This has been the hottest, driest summer I have ever seen in western Washington. We are in a drought, another first for as long as I’ve lived here, and the ‘evergreen state’ is starting to look like its cousin to the south, much further south, like southern California without the sandy beaches. In a region where A/C is not the norm it has made for a very difficult season to get excited about making dinner as that is when it is generally hottest and the sun streams into our large front windows from about 2-7:00 in the evenings just in case we forgot that it was shining, yet again, in the city known for cloud-cover and rain. It is truly strange to see so much straw-colored grass where there has always been green. It’s playing tricks on my eyes and I have to remind myself that this is indeed, the greater Seattle area. This displaced feeling comes over me most often when at the off-leash area of Marymoor park and I find myself pulling out my phone camera to document the change in climate because, Toto, we’re right where we’ve always been, it’s the earth that is changing. This chamomile is thriving though:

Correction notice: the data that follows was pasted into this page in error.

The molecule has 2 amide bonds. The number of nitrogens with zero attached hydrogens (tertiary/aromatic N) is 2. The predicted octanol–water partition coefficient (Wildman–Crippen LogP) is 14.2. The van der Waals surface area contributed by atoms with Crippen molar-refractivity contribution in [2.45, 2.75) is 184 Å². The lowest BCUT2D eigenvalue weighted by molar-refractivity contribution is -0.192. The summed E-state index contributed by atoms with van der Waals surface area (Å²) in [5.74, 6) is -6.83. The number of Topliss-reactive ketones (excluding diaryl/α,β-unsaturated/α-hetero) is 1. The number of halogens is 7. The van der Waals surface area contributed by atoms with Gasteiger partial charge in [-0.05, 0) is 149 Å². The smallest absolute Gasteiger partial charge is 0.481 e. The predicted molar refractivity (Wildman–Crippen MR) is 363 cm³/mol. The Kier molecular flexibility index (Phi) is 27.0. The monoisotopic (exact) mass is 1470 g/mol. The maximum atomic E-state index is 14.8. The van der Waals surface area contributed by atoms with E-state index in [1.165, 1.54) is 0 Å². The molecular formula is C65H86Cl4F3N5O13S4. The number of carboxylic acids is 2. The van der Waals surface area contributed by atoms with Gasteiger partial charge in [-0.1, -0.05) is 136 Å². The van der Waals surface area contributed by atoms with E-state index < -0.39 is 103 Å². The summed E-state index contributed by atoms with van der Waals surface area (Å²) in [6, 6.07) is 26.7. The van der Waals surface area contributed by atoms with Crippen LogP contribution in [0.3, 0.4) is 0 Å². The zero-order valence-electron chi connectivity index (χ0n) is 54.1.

There were actually clouds this day, but not many people. The boys thought the park looked ‘desolate’.
One word~ dry.
I’m curious if this trend will continue, and if so what it means for our parks and botanical gardens. Apparently the big botanical gardens are already contending with global climate change and having to rethink their gardens. I’m not surprised.